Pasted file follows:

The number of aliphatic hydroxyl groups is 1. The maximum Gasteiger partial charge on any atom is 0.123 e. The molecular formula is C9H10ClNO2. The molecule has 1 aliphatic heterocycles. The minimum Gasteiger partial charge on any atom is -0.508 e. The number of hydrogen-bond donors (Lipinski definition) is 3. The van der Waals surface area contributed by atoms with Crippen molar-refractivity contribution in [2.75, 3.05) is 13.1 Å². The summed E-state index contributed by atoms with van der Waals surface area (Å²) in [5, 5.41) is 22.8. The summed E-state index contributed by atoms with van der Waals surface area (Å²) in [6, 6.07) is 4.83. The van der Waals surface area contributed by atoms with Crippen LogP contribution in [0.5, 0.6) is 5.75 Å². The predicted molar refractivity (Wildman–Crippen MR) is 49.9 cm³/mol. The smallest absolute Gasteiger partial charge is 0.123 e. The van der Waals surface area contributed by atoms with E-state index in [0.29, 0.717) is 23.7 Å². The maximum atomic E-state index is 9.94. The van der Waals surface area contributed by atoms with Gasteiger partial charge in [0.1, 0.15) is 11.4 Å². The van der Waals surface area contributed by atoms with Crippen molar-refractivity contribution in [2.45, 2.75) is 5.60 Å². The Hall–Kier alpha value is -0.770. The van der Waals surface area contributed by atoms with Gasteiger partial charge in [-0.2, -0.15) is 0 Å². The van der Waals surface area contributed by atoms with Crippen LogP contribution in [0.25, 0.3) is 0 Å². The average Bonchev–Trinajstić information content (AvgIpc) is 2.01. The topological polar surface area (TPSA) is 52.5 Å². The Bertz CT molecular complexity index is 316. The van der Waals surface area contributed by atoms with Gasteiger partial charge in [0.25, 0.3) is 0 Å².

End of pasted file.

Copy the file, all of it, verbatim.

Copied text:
The number of aliphatic hydroxyl groups is 1. The maximum Gasteiger partial charge on any atom is 0.123 e. The molecular formula is C9H10ClNO2. The molecule has 1 aliphatic heterocycles. The minimum Gasteiger partial charge on any atom is -0.508 e. The number of hydrogen-bond donors (Lipinski definition) is 3. The van der Waals surface area contributed by atoms with Crippen molar-refractivity contribution in [2.75, 3.05) is 13.1 Å². The summed E-state index contributed by atoms with van der Waals surface area (Å²) in [5, 5.41) is 22.8. The summed E-state index contributed by atoms with van der Waals surface area (Å²) in [6, 6.07) is 4.83. The van der Waals surface area contributed by atoms with Crippen LogP contribution in [0.5, 0.6) is 5.75 Å². The predicted molar refractivity (Wildman–Crippen MR) is 49.9 cm³/mol. The smallest absolute Gasteiger partial charge is 0.123 e. The van der Waals surface area contributed by atoms with E-state index in [0.29, 0.717) is 23.7 Å². The maximum atomic E-state index is 9.94. The van der Waals surface area contributed by atoms with Gasteiger partial charge in [0.1, 0.15) is 11.4 Å². The van der Waals surface area contributed by atoms with Crippen molar-refractivity contribution in [2.45, 2.75) is 5.60 Å². The Hall–Kier alpha value is -0.770. The van der Waals surface area contributed by atoms with Gasteiger partial charge in [-0.2, -0.15) is 0 Å². The van der Waals surface area contributed by atoms with Crippen LogP contribution in [0.25, 0.3) is 0 Å². The average Bonchev–Trinajstić information content (AvgIpc) is 2.01. The topological polar surface area (TPSA) is 52.5 Å². The Bertz CT molecular complexity index is 316. The van der Waals surface area contributed by atoms with Gasteiger partial charge in [0.25, 0.3) is 0 Å².